The only time winter repotting is fine is when your money tree is bogged down by disease and the current soil is no longer amendable.
Take Care of Money Trees After Repotting
To minimize the risks of money tree transplant shock, follow our tips below:
- Keep the tree under indirect sunlight next to a south-facing window. This is the ideal brightness level for money trees, and it’s vital that you satisfy this requirement, especially during the first two to three weeks after transplanting.
- Water money tree after repotting two or three times a month. You can stick your finger into the pot first to check. If the top two to four inches are dry, irrigating is fine. Each time, provide enough moisture so that liquid comes out of the drain hole.
- Spritz the plant with lukewarm water every day and fertilize it with liquid plant food once a month, when the money tree is not going through its dormancy. Perfect Plants sell a product you can mix with water before applying.
- Care for a money tree by checking for aphids, mealy bugs, scale, and spider mites. Once you see these pests, washing the foliage with dish soap and insecticidal soap should help remove them.
What is a money tree plant?
Money tree, or Pachira aquatica, is an ornamental plant that originates from central and south America. This plant produces nuts that are unfit for human consumption, and are largely used as decoration due to its striking yellow flowers and palmate leaves.
Why is repotting money trees important?
Naturally, there will come a time when these plants become too large for their present containers.
Moreover, money tree potting soil often declines in quality after about a year, and you may notice it becoming too firm or containing no organic matter.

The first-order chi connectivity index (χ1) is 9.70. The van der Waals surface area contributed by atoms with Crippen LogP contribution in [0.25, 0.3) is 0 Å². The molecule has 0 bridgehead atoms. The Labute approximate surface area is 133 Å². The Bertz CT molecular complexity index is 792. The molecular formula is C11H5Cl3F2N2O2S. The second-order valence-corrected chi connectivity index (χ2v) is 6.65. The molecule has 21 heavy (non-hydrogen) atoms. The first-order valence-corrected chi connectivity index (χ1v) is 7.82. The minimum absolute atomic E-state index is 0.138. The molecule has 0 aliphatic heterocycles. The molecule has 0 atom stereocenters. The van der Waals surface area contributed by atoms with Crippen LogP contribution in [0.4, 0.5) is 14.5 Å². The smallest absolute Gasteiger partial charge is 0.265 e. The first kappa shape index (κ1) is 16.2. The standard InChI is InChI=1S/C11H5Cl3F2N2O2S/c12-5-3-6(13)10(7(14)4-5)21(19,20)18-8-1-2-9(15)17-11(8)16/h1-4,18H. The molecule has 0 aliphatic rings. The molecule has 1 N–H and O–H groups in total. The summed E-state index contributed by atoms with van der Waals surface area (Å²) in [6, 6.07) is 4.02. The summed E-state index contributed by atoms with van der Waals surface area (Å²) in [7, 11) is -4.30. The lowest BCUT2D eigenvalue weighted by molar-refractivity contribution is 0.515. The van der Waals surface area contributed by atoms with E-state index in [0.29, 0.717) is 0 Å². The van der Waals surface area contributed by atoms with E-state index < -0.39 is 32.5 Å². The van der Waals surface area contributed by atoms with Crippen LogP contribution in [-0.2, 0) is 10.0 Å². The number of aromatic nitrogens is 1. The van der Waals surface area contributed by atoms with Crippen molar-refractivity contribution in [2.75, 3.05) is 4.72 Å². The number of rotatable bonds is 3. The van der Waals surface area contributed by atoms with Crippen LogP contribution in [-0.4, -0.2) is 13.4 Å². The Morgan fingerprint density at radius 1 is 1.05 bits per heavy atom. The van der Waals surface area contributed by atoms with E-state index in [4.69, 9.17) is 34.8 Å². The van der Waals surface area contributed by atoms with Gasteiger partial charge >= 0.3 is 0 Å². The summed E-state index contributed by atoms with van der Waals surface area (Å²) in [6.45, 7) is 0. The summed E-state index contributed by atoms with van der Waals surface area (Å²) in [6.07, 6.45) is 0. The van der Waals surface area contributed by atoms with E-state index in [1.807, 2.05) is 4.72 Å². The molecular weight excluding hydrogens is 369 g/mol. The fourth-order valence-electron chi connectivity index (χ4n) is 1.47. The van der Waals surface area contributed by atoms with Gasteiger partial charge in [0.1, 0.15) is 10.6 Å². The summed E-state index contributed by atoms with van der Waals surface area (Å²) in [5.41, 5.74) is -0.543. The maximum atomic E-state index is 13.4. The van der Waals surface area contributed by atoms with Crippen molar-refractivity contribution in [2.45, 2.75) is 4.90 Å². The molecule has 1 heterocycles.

There’s also the matter of pest infestation to think of. As careful as you may be, it’s tough, if not impossible, to eliminate all bugs from unhealthy soil, particularly when they’ve grown eggs. The only surefire way to save money trees from disease is to give them new, sanitized containers and soil.
How often do money trees need repotting?
Chinese money plant repotting should take place every two to three years. However, trees grow at different rates depending on how you care for them, so relying on the following indicators may prove more useful:
- The roots are coming out of the pot base or the top of the soil.
- Lack of growth despite healthy soil conditions.
- The plant lacks vibrancy and tends to tip over.
- The soil doesn’t retain moisture well.
What kind of potting soil does a money tree need?
You can use the soil for money tree we described in the tutorial section. It has the attributes these plants prefer, which are peat-based and well-drained.
As for a commercial potting mix for money plant, look for pre-mixed cactus soil. Sand, pumice, perlite, and vermiculite are excellent ingredients to have and should bring the best results.
In the meantime, here are some other alternatives you can try to DIY your potting medium:
- Coco coir, compost, and perlite or vermiculite in a 1:1:1 ratio
- ¾ Coco coir, ⅛ charcoal, and just as much organic compost
- Equal parts of coco coir and pumice with compost
Does money tree like to be root bound?
No, money trees do not enjoy being root-bound. As obvious as it may sound, bigger trees require more soil, and confining your plant to a pot it’s outgrown means there won’t be enough micronutrients and water to meet its demands.
The result will be wavy leaves on your money trees instead of the regular flat ones. You can expect plant height to stagnate as well.
How to repot a money tree plant? All you have to do is slide the plant from its container, clean and trim the roots of disease, then insert it into a sandy, well-drained potting mix.
As long as you follow our care tips, your money tree should adapt to its new environment and begin thriving like it used to. Just remember not to fertilize the plant during the first month of repotting.
Read more tips to repot other plants: